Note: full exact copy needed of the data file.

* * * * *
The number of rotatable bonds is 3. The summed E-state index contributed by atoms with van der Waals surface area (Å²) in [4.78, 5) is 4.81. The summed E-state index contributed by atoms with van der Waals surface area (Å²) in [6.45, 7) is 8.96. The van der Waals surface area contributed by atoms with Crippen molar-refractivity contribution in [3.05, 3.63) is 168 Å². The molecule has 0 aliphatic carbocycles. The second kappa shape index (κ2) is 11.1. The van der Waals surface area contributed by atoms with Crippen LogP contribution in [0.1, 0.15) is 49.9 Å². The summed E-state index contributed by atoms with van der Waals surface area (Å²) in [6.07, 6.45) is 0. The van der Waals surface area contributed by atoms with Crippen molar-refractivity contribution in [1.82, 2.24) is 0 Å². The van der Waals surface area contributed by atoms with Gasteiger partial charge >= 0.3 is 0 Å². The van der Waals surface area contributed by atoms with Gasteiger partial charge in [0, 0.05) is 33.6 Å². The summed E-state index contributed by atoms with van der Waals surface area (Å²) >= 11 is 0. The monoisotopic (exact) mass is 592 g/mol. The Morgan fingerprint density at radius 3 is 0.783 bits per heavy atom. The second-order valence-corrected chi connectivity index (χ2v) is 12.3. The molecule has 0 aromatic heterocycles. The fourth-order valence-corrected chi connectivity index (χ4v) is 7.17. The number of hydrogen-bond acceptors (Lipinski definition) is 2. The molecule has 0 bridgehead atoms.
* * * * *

The number of rotatable bonds is 3. The summed E-state index contributed by atoms with van der Waals surface area (Å²) in [4.78, 5) is 4.81. The summed E-state index contributed by atoms with van der Waals surface area (Å²) in [6.45, 7) is 8.96. The van der Waals surface area contributed by atoms with Crippen molar-refractivity contribution in [3.05, 3.63) is 168 Å². The molecule has 0 aliphatic carbocycles. The second kappa shape index (κ2) is 11.1. The van der Waals surface area contributed by atoms with Crippen LogP contribution in [0.1, 0.15) is 49.9 Å². The summed E-state index contributed by atoms with van der Waals surface area (Å²) in [6.07, 6.45) is 0. The van der Waals surface area contributed by atoms with Crippen molar-refractivity contribution in [1.82, 2.24) is 0 Å². The van der Waals surface area contributed by atoms with Gasteiger partial charge >= 0.3 is 0 Å². The van der Waals surface area contributed by atoms with Gasteiger partial charge in [0, 0.05) is 33.6 Å². The summed E-state index contributed by atoms with van der Waals surface area (Å²) >= 11 is 0. The monoisotopic (exact) mass is 592 g/mol. The Morgan fingerprint density at radius 3 is 0.783 bits per heavy atom. The second-order valence-corrected chi connectivity index (χ2v) is 12.3. The molecule has 0 aromatic heterocycles. The fourth-order valence-corrected chi connectivity index (χ4v) is 7.17. The number of hydrogen-bond acceptors (Lipinski definition) is 2. The molecule has 0 bridgehead atoms.